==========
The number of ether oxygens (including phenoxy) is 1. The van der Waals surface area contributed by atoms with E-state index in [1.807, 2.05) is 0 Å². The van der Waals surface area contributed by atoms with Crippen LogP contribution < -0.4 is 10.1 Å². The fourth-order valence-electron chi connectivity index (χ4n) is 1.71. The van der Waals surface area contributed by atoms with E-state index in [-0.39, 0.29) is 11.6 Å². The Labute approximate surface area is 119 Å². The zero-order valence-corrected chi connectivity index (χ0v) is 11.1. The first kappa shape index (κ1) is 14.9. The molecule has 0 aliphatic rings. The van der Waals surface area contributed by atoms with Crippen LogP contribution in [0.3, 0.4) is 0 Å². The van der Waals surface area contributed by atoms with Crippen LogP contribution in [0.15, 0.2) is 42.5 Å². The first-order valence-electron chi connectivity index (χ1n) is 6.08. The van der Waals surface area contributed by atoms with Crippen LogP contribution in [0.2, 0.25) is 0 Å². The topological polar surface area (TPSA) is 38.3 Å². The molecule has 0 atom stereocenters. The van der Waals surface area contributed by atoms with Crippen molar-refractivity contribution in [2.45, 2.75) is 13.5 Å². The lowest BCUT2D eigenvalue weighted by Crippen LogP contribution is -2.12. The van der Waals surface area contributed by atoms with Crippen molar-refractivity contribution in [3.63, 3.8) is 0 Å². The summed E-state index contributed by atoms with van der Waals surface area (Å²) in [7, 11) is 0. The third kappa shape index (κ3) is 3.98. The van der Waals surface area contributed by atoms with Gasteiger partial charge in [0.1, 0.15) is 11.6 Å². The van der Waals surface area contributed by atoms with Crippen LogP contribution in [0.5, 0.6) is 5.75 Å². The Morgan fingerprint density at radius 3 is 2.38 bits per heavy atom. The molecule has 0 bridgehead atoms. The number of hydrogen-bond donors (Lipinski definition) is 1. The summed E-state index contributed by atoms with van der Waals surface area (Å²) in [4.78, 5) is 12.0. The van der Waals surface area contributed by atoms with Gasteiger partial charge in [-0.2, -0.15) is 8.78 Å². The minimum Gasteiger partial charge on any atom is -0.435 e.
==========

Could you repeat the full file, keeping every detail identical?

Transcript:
The number of ether oxygens (including phenoxy) is 1. The van der Waals surface area contributed by atoms with E-state index in [1.807, 2.05) is 0 Å². The van der Waals surface area contributed by atoms with Crippen LogP contribution < -0.4 is 10.1 Å². The fourth-order valence-electron chi connectivity index (χ4n) is 1.71. The van der Waals surface area contributed by atoms with E-state index in [-0.39, 0.29) is 11.6 Å². The Labute approximate surface area is 119 Å². The zero-order valence-corrected chi connectivity index (χ0v) is 11.1. The first kappa shape index (κ1) is 14.9. The molecule has 0 aliphatic rings. The van der Waals surface area contributed by atoms with Crippen LogP contribution in [0.3, 0.4) is 0 Å². The van der Waals surface area contributed by atoms with Crippen LogP contribution in [0.15, 0.2) is 42.5 Å². The first-order valence-electron chi connectivity index (χ1n) is 6.08. The van der Waals surface area contributed by atoms with Crippen LogP contribution in [0.2, 0.25) is 0 Å². The topological polar surface area (TPSA) is 38.3 Å². The molecule has 0 atom stereocenters. The van der Waals surface area contributed by atoms with Crippen molar-refractivity contribution in [2.45, 2.75) is 13.5 Å². The lowest BCUT2D eigenvalue weighted by Crippen LogP contribution is -2.12. The van der Waals surface area contributed by atoms with Crippen molar-refractivity contribution in [3.63, 3.8) is 0 Å². The summed E-state index contributed by atoms with van der Waals surface area (Å²) in [7, 11) is 0. The third kappa shape index (κ3) is 3.98. The van der Waals surface area contributed by atoms with Gasteiger partial charge in [0.1, 0.15) is 11.6 Å². The van der Waals surface area contributed by atoms with Crippen LogP contribution in [0.5, 0.6) is 5.75 Å². The Morgan fingerprint density at radius 3 is 2.38 bits per heavy atom. The molecule has 0 bridgehead atoms. The number of hydrogen-bond donors (Lipinski definition) is 1. The summed E-state index contributed by atoms with van der Waals surface area (Å²) in [4.78, 5) is 12.0. The van der Waals surface area contributed by atoms with Gasteiger partial charge in [-0.2, -0.15) is 8.78 Å². The minimum Gasteiger partial charge on any atom is -0.435 e.